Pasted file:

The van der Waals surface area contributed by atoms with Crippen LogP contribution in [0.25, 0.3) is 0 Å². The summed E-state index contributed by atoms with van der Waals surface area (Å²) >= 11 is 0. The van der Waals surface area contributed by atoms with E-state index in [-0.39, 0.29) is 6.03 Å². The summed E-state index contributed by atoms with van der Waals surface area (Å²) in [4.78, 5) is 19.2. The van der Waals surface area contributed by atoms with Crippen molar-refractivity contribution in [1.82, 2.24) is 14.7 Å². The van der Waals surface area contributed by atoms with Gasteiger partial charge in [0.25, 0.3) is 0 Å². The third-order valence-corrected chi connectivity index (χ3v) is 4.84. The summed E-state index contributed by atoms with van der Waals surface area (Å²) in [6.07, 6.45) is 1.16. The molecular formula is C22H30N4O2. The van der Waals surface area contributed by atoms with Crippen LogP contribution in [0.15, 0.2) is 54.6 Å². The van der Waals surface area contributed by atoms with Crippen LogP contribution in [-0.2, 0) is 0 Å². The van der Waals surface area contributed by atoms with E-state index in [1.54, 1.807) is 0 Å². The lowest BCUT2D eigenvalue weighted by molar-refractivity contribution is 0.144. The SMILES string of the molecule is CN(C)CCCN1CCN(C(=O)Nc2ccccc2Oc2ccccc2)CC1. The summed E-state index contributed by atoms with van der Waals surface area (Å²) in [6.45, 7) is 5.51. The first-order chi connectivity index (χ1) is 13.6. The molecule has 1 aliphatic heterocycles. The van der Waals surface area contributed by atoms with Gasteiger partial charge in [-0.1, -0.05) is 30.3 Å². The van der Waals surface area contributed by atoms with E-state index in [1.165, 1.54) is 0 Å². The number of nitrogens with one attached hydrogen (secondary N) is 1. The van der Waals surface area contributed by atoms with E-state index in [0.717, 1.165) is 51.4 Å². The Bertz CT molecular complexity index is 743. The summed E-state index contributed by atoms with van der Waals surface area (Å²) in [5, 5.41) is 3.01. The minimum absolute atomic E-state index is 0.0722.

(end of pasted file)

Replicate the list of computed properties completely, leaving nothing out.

The van der Waals surface area contributed by atoms with Crippen LogP contribution in [0.25, 0.3) is 0 Å². The summed E-state index contributed by atoms with van der Waals surface area (Å²) >= 11 is 0. The van der Waals surface area contributed by atoms with E-state index in [-0.39, 0.29) is 6.03 Å². The summed E-state index contributed by atoms with van der Waals surface area (Å²) in [4.78, 5) is 19.2. The van der Waals surface area contributed by atoms with Crippen molar-refractivity contribution in [1.82, 2.24) is 14.7 Å². The van der Waals surface area contributed by atoms with Gasteiger partial charge in [0.25, 0.3) is 0 Å². The third-order valence-corrected chi connectivity index (χ3v) is 4.84. The summed E-state index contributed by atoms with van der Waals surface area (Å²) in [6.07, 6.45) is 1.16. The molecular formula is C22H30N4O2. The van der Waals surface area contributed by atoms with Crippen LogP contribution in [0.15, 0.2) is 54.6 Å². The van der Waals surface area contributed by atoms with Crippen LogP contribution in [-0.2, 0) is 0 Å². The van der Waals surface area contributed by atoms with E-state index in [1.54, 1.807) is 0 Å². The lowest BCUT2D eigenvalue weighted by molar-refractivity contribution is 0.144. The SMILES string of the molecule is CN(C)CCCN1CCN(C(=O)Nc2ccccc2Oc2ccccc2)CC1. The summed E-state index contributed by atoms with van der Waals surface area (Å²) in [6.45, 7) is 5.51. The first-order chi connectivity index (χ1) is 13.6. The molecule has 1 aliphatic heterocycles. The van der Waals surface area contributed by atoms with Gasteiger partial charge in [-0.1, -0.05) is 30.3 Å². The van der Waals surface area contributed by atoms with E-state index in [1.165, 1.54) is 0 Å². The number of nitrogens with one attached hydrogen (secondary N) is 1. The van der Waals surface area contributed by atoms with E-state index in [0.717, 1.165) is 51.4 Å². The Bertz CT molecular complexity index is 743. The summed E-state index contributed by atoms with van der Waals surface area (Å²) in [5, 5.41) is 3.01. The minimum absolute atomic E-state index is 0.0722.